Also, we don't get precious about who has what plane; it's just what is available or nice looking that gets used.  Here I'm using the Albatross that's trying to get on the tail of the Stakken.  

Two of us trying to close-in. Alas, one fighter has already suffered from the volume of fire from the beastie and is down.  

The triplane flies underneath the bomber while I'm still trying to tail it. 

Now looking better for the fighters, though the Stakken has dangerously wide arcs of fire. 

And victory. The triplane was brought down and my Albatross is just barely flying.  A great game. 

A couple of pictures of our second game of the evening. I can't remember now if we played three-a-side of if it was a free for all with everyone against everyone else and the last plane flying wins.  

And a picture of a plane we want to use in another game.  We'd really like to get some early war planes, with limited fire power and poor movement - it makes for a great game.  

And that's it for now. I hope to post more pictures from club members in the future.  

A Night of the Generals part 3 - Flames of the Generals

Here are some photos of the second Night of the Generals bash we had recently, this time with Flames of War. 

First up, my German pioneer force: 3 platoons of 4 combat stands, 2 artillery pieces, 2 anti-tank guns, and a recce platoon (one armoured car of which is only a radio car).   

Next, the Russians. The main strength was a platoon/company of 33 stands, pus a 4 gun battery and 6 T70's.    

And next, the platoon I ended up playing with: 2 tank platoons, all with short barrelled guns, 2 command tanks and a panzergrenadier platoon of 6 combat stands. 

Our fourth player had yet to arrive when these pictures were taken.

A view of the table setup.  My game army is at the top right, my own army is at the top left. Do note the amount of Russians. I'm standing off to the right, trying to figure out how I can defeat that amount of Russians.  One objective marker is in the town centre, the other is on top of the hill to its right. 

A closer view of the T70s. 

And a view of the early turns. I'm trying to knock out the T70s to then swing on the flank of the Russians. I didn't have much of a clue what plans everyone else had - if any.   

Another excellent game, with our side marginally losing. Or, at least I'll claim it was marginal. But definitely a game to play again as a Night of the Generals.   

A Night of the Generals - part 2 with photos

I received some photos of our recent club games from other chaps, so here's some of what was going on. 

First a couple of pictures of our ADG ancients Night of the Generals bash.  Clockwise from bottom left there were Granadine, Feudal Hungarian, HYW French and Hindu Indian.  I brought the French and ended up with the Indians.  On reflection, I should have tried to make the French even worse as they were still a bit powerful. 

This is a view from the opposite end of the table and part way through the night. My Indians are fragmented and the Hungarians are moving to outflank and surround the French. 

A good game, but next time I'll give more thought to creating a really bad army.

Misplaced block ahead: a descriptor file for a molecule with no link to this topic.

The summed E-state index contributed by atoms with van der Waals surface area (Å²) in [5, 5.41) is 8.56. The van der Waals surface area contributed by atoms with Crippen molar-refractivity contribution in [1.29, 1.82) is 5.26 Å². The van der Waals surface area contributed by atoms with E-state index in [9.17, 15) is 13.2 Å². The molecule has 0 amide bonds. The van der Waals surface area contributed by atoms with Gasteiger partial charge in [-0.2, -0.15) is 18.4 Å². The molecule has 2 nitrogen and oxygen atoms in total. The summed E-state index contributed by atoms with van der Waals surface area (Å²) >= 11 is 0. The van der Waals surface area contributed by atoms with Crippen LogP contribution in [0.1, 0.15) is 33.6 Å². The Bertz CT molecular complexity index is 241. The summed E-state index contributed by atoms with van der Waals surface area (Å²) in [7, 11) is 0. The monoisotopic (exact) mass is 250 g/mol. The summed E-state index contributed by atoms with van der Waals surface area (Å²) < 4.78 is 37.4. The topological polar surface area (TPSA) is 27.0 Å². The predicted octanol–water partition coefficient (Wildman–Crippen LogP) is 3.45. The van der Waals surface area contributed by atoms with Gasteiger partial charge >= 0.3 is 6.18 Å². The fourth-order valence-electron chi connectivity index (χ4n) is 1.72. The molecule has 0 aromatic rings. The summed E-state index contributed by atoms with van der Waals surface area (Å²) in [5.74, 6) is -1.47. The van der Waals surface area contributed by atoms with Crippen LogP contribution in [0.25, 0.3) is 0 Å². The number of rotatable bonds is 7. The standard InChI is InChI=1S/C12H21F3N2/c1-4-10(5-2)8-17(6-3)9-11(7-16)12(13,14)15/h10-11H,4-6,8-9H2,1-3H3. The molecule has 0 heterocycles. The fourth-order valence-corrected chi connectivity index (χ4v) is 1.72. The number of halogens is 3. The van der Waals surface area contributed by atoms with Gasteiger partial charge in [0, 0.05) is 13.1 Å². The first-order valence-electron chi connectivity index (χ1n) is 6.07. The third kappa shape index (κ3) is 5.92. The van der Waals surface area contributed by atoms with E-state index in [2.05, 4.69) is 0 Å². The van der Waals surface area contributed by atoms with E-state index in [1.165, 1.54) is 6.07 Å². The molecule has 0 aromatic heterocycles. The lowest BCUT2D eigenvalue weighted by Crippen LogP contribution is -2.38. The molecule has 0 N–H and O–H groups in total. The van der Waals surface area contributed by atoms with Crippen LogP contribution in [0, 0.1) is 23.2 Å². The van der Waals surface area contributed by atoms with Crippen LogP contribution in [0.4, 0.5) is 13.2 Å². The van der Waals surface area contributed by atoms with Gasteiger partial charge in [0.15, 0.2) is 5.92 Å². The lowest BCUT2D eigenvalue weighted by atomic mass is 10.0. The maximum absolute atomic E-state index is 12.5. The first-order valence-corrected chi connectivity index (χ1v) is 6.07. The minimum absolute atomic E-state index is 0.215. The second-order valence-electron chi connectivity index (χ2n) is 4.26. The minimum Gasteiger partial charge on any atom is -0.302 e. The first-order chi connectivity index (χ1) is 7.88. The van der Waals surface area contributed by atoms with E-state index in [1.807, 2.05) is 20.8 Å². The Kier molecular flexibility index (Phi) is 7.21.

Wednesday, 4 May 2016

A Night of the Generals - twice

I've missed posts in April, so here's a quick update on a game we play every so often and in different periods.

We call it a 'Night of the Generals'.  The principle is players put together the worst army they can, going on the basis that they will not be playing with their own army on the night.  Players must then do the best with what they are given instead of relying on a carefully crafted army list. The game works best with at least 4 people playing.  In the past we've had 8 people playing some games. 

In April we played two games of this. The first was a 4 player game of the ADG ancient rules. Each of us chose a 200 point army.  I worked out a couple of medieval armies and ended up taking Wars of Roses to the club. As I recall I had 2 unreliable generals and each of the commands had 1 of each troop type so there was little chance of troops supporting each other.  And artillery and a fortified camp, just to use up points on basically useless stuff. 

On the night we make a random selection of who gets what army and where it starts on the table-top.  I ended up with an Indian army, with the 2 'good' commands each having an elite elephant, a poor cavalry, a bow and a spear unit.  Then everything else, some 20 plus units, were in a command where the general only had a 4U command span.  Hilarious. 

In the end, I think our side of the table won, but not by much. 

The second Night of the Generals game was a 4 player, 600 point Flames of War bash.  This time I took German pioneers as the core, with small 4 team plus a leader platoons and none of the added extras that engineers usually get.  I even wanted to take bridging half-tracks with no guns, but decided against it, opting instead for a battery of 2 artillery pieces, which in the game, have to re-roll any hits they score. 

What I got on the table was a small German force of the worst combination of armour the owner could find, and I ended up playing opposite a Russian infantry force with maximum platoon size of some 30 teams.  I think our side claimed victory on the night, but it was another hilarious game as players struggled to control poor combinations of troops.

Two great games.  If any of you ever have the opportunity to do something like this, please do. It's great fun.  Though, I will add, it's a fun game for like minded players and friends, not for rules-lawyer competition types.